sábado, 9 de abril de 2016

5 key questions to help you develop a caregiving plan

Caregiver’s Handbook: A guide to caring for the ill, elderly, disabled ... and yourself - Harvard Health
Harvard Medical School

5 key questions to help you develop a caregiving plan

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If you're taking on the role of caregiver for the first time, you probably have many questions: What exactly will it entail? Where can you find help? How do you even start?
When faced with this kind of uncertainty, the best thing you can do for your loved one — and yourself — is to make a caregiving plan. Of course, your loved one's needs may change over time, and you can never plan for every last detail or eventuality. But if you begin by covering the basics, you will have an important foundation to build on later.
Get your copy of Caregiver's Handbook

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Close to 49 million informal or family caregivers offer assistance of all sorts to adults in America. Their efforts are vital to the lives of people struggling with illness, disability, or the changes that often accompany aging. This report will assist you in meeting the needs of the person you care for while attending to your own. It includes financial, legal, and medical information that’s vital to caregivers, as well as a special section devoted to caring for yourself as you navigate caregiving challenges.

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Your initial caregiving plan will largely depend on your answers to these five key questions:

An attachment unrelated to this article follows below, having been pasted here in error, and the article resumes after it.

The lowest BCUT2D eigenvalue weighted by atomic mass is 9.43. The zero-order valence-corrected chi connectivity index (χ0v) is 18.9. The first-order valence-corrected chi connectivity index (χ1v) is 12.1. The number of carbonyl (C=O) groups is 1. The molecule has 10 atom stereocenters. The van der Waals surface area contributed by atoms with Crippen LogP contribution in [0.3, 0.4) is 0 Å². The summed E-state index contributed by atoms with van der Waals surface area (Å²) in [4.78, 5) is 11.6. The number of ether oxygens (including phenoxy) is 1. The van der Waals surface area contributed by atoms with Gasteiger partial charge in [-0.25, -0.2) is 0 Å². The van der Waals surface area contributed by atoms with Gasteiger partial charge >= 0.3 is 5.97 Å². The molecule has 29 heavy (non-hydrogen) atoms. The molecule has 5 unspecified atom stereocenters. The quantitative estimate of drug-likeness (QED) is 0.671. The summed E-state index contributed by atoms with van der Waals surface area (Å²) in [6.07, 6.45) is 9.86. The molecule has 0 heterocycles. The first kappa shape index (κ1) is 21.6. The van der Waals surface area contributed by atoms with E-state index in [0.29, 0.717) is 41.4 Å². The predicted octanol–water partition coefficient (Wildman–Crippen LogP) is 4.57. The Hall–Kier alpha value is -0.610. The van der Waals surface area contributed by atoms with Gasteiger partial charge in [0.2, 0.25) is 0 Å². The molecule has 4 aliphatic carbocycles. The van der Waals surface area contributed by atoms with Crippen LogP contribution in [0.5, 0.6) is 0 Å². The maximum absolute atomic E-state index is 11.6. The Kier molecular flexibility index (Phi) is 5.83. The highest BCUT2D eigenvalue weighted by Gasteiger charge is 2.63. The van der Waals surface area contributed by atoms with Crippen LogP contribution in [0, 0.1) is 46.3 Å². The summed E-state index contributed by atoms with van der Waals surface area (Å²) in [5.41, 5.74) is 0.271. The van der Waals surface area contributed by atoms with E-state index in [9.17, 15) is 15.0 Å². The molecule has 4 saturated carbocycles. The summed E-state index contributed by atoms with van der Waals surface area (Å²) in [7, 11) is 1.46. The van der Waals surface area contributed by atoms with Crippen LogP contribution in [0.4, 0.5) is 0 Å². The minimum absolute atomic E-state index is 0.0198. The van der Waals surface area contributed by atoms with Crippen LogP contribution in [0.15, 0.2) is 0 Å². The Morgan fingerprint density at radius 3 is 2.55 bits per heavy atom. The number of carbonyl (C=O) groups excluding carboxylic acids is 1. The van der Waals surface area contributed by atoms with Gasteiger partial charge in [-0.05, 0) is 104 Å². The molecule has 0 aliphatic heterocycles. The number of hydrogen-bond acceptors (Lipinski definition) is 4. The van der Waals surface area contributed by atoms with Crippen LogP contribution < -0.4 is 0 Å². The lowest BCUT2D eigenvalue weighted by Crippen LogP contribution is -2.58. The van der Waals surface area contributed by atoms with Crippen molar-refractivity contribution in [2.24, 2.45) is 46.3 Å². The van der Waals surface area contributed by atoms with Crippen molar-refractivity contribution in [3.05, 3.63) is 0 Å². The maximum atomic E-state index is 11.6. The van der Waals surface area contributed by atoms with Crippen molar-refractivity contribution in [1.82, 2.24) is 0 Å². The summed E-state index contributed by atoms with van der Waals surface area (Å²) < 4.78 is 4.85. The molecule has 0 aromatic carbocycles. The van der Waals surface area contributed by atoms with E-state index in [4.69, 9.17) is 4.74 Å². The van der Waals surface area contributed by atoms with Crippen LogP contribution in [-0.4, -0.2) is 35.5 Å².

• For whom are you caring — an aging parent, an ill partner or friend, or a disabled family member?
  • What precipitated the need for care?
  • Is the situation time-limited (e.g., for someone who needs care while healing from surgery or an injury) or likely to continue indefinitely?
  • What care or services will the person need?
  • Aside from basic needs, what does your loved one want? For example, elderly parents may want to continue living independently at home rather than move in with you or to a nursing home. How can you help the person meet these goals?
As you begin to develop your plan, think about your own caregiving goals, too. The circumstances for each person and his or her needs will of course vary, but you can definitely make it a goal to treat your loved one with compassion and honor his or her dignity at all times.
Next, have an open, honest conversation with your care recipient about what both of you expect and determine just what issues need to be addressed.
However, an initial plan is just that — a first step. Change is one of the few certainties of caregiving, so it is important to re-evaluate your situation early and often, and to make changes whenever necessary. If possible, it can help to keep a step or two ahead by asking your loved one's doctors and other experts for their assessment of how the situation might change in another few weeks, months, or years.
For more advice on how to be a caregiver for a loved one, buy Caregiver's Handbook, a Special Health Report from Harvard Medical School.

Caregiver's Handbook

Featured content:

Handling daily tasks and common problems
Developing a plan
Legal planning
Financial planning
Medical planning
• ... and more!

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